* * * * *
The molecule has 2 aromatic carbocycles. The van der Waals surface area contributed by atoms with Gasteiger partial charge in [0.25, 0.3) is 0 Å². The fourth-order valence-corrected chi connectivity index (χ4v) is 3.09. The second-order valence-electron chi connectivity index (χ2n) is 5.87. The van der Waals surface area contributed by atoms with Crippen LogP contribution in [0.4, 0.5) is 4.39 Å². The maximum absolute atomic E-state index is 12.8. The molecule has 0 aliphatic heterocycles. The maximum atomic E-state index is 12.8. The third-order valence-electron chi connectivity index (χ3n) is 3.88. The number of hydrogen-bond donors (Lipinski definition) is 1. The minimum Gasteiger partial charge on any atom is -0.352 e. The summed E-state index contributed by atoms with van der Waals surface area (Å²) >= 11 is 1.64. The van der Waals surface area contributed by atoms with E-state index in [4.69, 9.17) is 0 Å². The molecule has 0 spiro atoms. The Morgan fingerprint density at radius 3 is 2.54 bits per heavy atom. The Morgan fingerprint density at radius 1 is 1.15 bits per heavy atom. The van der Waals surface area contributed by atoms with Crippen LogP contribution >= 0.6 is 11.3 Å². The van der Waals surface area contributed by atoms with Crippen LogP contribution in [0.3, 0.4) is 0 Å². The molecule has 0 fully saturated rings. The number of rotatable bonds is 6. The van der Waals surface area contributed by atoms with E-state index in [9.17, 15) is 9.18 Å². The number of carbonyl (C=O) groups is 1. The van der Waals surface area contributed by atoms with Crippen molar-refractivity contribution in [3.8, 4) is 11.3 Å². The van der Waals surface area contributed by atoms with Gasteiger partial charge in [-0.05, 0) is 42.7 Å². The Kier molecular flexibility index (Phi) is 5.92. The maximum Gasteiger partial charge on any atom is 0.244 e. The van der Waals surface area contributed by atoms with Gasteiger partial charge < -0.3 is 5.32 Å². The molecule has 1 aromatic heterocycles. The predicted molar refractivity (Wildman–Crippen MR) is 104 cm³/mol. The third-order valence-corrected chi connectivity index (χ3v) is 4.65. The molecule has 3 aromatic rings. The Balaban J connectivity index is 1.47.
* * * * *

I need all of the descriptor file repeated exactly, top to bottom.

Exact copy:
The molecule has 2 aromatic carbocycles. The van der Waals surface area contributed by atoms with Gasteiger partial charge in [0.25, 0.3) is 0 Å². The fourth-order valence-corrected chi connectivity index (χ4v) is 3.09. The second-order valence-electron chi connectivity index (χ2n) is 5.87. The van der Waals surface area contributed by atoms with Crippen LogP contribution in [0.4, 0.5) is 4.39 Å². The maximum absolute atomic E-state index is 12.8. The molecule has 0 aliphatic heterocycles. The maximum atomic E-state index is 12.8. The third-order valence-electron chi connectivity index (χ3n) is 3.88. The number of hydrogen-bond donors (Lipinski definition) is 1. The minimum Gasteiger partial charge on any atom is -0.352 e. The summed E-state index contributed by atoms with van der Waals surface area (Å²) >= 11 is 1.64. The van der Waals surface area contributed by atoms with E-state index in [4.69, 9.17) is 0 Å². The molecule has 0 spiro atoms. The Morgan fingerprint density at radius 3 is 2.54 bits per heavy atom. The Morgan fingerprint density at radius 1 is 1.15 bits per heavy atom. The van der Waals surface area contributed by atoms with Crippen LogP contribution >= 0.6 is 11.3 Å². The van der Waals surface area contributed by atoms with Crippen LogP contribution in [0.3, 0.4) is 0 Å². The molecule has 0 fully saturated rings. The number of rotatable bonds is 6. The van der Waals surface area contributed by atoms with E-state index in [9.17, 15) is 9.18 Å². The number of carbonyl (C=O) groups is 1. The van der Waals surface area contributed by atoms with Crippen molar-refractivity contribution in [3.8, 4) is 11.3 Å². The van der Waals surface area contributed by atoms with Gasteiger partial charge in [-0.05, 0) is 42.7 Å². The Kier molecular flexibility index (Phi) is 5.92. The maximum Gasteiger partial charge on any atom is 0.244 e. The van der Waals surface area contributed by atoms with Gasteiger partial charge < -0.3 is 5.32 Å². The molecule has 1 aromatic heterocycles. The predicted molar refractivity (Wildman–Crippen MR) is 104 cm³/mol. The third-order valence-corrected chi connectivity index (χ3v) is 4.65. The molecule has 3 aromatic rings. The Balaban J connectivity index is 1.47.